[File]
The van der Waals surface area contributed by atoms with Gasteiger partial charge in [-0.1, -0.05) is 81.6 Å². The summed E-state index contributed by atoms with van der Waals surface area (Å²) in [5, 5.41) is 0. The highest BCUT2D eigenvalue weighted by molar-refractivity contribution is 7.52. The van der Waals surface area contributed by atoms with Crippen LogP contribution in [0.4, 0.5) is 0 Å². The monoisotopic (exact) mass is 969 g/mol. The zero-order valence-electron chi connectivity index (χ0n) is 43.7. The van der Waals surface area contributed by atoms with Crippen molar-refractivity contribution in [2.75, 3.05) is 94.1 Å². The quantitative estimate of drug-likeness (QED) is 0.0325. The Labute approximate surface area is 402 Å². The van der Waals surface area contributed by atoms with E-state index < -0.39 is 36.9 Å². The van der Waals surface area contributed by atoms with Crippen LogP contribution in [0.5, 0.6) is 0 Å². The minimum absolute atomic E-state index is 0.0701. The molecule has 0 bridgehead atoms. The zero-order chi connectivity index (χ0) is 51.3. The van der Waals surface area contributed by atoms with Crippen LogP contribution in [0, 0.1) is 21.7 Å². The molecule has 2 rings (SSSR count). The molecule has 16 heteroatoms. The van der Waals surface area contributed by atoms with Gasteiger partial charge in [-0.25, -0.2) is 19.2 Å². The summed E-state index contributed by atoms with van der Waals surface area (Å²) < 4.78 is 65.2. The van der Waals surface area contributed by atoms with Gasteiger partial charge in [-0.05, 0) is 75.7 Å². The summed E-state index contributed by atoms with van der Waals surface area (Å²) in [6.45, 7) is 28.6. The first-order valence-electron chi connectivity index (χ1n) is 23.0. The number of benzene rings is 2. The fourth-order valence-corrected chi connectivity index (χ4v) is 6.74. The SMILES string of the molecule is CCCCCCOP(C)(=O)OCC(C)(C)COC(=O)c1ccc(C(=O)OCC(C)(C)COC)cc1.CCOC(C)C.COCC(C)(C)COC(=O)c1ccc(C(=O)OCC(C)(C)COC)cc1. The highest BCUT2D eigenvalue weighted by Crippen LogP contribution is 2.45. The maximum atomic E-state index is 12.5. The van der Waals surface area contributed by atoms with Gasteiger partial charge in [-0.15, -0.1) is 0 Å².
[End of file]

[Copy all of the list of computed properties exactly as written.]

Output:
The van der Waals surface area contributed by atoms with Gasteiger partial charge in [-0.1, -0.05) is 81.6 Å². The summed E-state index contributed by atoms with van der Waals surface area (Å²) in [5, 5.41) is 0. The highest BCUT2D eigenvalue weighted by molar-refractivity contribution is 7.52. The van der Waals surface area contributed by atoms with Crippen LogP contribution in [0.4, 0.5) is 0 Å². The monoisotopic (exact) mass is 969 g/mol. The zero-order valence-electron chi connectivity index (χ0n) is 43.7. The van der Waals surface area contributed by atoms with Crippen molar-refractivity contribution in [2.75, 3.05) is 94.1 Å². The quantitative estimate of drug-likeness (QED) is 0.0325. The Labute approximate surface area is 402 Å². The van der Waals surface area contributed by atoms with E-state index < -0.39 is 36.9 Å². The van der Waals surface area contributed by atoms with Crippen LogP contribution in [0.5, 0.6) is 0 Å². The minimum absolute atomic E-state index is 0.0701. The molecule has 0 bridgehead atoms. The zero-order chi connectivity index (χ0) is 51.3. The van der Waals surface area contributed by atoms with Crippen LogP contribution in [0, 0.1) is 21.7 Å². The molecule has 2 rings (SSSR count). The molecule has 16 heteroatoms. The van der Waals surface area contributed by atoms with Gasteiger partial charge in [-0.25, -0.2) is 19.2 Å². The summed E-state index contributed by atoms with van der Waals surface area (Å²) < 4.78 is 65.2. The van der Waals surface area contributed by atoms with Gasteiger partial charge in [-0.05, 0) is 75.7 Å². The summed E-state index contributed by atoms with van der Waals surface area (Å²) in [6.45, 7) is 28.6. The first-order valence-electron chi connectivity index (χ1n) is 23.0. The number of benzene rings is 2. The fourth-order valence-corrected chi connectivity index (χ4v) is 6.74. The SMILES string of the molecule is CCCCCCOP(C)(=O)OCC(C)(C)COC(=O)c1ccc(C(=O)OCC(C)(C)COC)cc1.CCOC(C)C.COCC(C)(C)COC(=O)c1ccc(C(=O)OCC(C)(C)COC)cc1. The highest BCUT2D eigenvalue weighted by Crippen LogP contribution is 2.45. The maximum atomic E-state index is 12.5. The van der Waals surface area contributed by atoms with Gasteiger partial charge in [-0.15, -0.1) is 0 Å².